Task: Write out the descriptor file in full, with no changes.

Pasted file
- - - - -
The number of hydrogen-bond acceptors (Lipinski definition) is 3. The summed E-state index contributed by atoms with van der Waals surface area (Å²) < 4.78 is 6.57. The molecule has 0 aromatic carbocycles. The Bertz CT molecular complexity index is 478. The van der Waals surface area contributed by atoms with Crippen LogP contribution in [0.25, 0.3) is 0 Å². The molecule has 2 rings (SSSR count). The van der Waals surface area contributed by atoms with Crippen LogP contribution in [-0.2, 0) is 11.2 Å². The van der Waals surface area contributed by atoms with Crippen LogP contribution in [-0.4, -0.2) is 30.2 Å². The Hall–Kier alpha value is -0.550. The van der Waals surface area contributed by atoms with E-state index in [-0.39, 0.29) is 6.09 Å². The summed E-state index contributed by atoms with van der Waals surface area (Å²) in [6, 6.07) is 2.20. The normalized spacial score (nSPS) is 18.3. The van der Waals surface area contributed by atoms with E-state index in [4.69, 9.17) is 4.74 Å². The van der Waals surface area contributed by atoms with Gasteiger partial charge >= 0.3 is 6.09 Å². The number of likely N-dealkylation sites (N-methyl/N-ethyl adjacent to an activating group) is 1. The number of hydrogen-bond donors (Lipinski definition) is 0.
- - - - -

The number of hydrogen-bond acceptors (Lipinski definition) is 3. The summed E-state index contributed by atoms with van der Waals surface area (Å²) < 4.78 is 6.57. The molecule has 0 aromatic carbocycles. The Bertz CT molecular complexity index is 478. The van der Waals surface area contributed by atoms with Crippen LogP contribution in [0.25, 0.3) is 0 Å². The molecule has 2 rings (SSSR count). The van der Waals surface area contributed by atoms with Crippen LogP contribution in [-0.2, 0) is 11.2 Å². The van der Waals surface area contributed by atoms with Crippen LogP contribution in [-0.4, -0.2) is 30.2 Å². The Hall–Kier alpha value is -0.550. The van der Waals surface area contributed by atoms with E-state index in [-0.39, 0.29) is 6.09 Å². The summed E-state index contributed by atoms with van der Waals surface area (Å²) in [6, 6.07) is 2.20. The normalized spacial score (nSPS) is 18.3. The van der Waals surface area contributed by atoms with E-state index in [4.69, 9.17) is 4.74 Å². The van der Waals surface area contributed by atoms with Gasteiger partial charge >= 0.3 is 6.09 Å². The number of likely N-dealkylation sites (N-methyl/N-ethyl adjacent to an activating group) is 1. The number of hydrogen-bond donors (Lipinski definition) is 0.